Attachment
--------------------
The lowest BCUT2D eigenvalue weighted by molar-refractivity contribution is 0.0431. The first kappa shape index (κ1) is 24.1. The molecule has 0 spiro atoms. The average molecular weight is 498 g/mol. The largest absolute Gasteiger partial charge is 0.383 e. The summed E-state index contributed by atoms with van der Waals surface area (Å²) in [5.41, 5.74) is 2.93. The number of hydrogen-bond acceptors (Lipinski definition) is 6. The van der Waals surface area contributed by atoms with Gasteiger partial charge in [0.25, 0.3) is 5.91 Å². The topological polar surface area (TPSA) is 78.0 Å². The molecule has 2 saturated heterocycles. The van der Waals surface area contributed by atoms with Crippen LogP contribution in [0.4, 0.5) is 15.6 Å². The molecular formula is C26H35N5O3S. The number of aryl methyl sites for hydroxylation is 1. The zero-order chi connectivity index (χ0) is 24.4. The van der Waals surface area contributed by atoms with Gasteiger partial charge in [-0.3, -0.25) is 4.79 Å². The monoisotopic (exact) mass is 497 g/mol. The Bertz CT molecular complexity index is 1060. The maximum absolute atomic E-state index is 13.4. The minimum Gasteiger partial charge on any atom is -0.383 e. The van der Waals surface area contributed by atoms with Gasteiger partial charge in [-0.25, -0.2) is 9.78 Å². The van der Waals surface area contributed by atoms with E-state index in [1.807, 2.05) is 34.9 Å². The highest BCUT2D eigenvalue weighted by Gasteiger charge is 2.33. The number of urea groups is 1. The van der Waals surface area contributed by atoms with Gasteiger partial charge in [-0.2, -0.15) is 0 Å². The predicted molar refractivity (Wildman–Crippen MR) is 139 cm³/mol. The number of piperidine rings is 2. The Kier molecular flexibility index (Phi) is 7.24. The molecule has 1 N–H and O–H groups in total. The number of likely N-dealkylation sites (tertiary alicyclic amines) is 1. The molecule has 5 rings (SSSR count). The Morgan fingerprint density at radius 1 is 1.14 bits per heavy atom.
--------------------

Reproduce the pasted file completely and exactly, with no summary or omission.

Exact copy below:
The lowest BCUT2D eigenvalue weighted by molar-refractivity contribution is 0.0431. The first kappa shape index (κ1) is 24.1. The molecule has 0 spiro atoms. The average molecular weight is 498 g/mol. The largest absolute Gasteiger partial charge is 0.383 e. The summed E-state index contributed by atoms with van der Waals surface area (Å²) in [5.41, 5.74) is 2.93. The number of hydrogen-bond acceptors (Lipinski definition) is 6. The van der Waals surface area contributed by atoms with Gasteiger partial charge in [0.25, 0.3) is 5.91 Å². The topological polar surface area (TPSA) is 78.0 Å². The molecule has 2 saturated heterocycles. The van der Waals surface area contributed by atoms with Crippen LogP contribution in [0.4, 0.5) is 15.6 Å². The molecular formula is C26H35N5O3S. The number of aryl methyl sites for hydroxylation is 1. The zero-order chi connectivity index (χ0) is 24.4. The van der Waals surface area contributed by atoms with Gasteiger partial charge in [-0.3, -0.25) is 4.79 Å². The monoisotopic (exact) mass is 497 g/mol. The Bertz CT molecular complexity index is 1060. The maximum absolute atomic E-state index is 13.4. The minimum Gasteiger partial charge on any atom is -0.383 e. The van der Waals surface area contributed by atoms with Gasteiger partial charge in [-0.25, -0.2) is 9.78 Å². The van der Waals surface area contributed by atoms with E-state index in [1.807, 2.05) is 34.9 Å². The highest BCUT2D eigenvalue weighted by Gasteiger charge is 2.33. The number of urea groups is 1. The van der Waals surface area contributed by atoms with Gasteiger partial charge in [-0.2, -0.15) is 0 Å². The predicted molar refractivity (Wildman–Crippen MR) is 139 cm³/mol. The number of piperidine rings is 2. The Kier molecular flexibility index (Phi) is 7.24. The molecule has 1 N–H and O–H groups in total. The number of likely N-dealkylation sites (tertiary alicyclic amines) is 1. The molecule has 5 rings (SSSR count). The Morgan fingerprint density at radius 1 is 1.14 bits per heavy atom.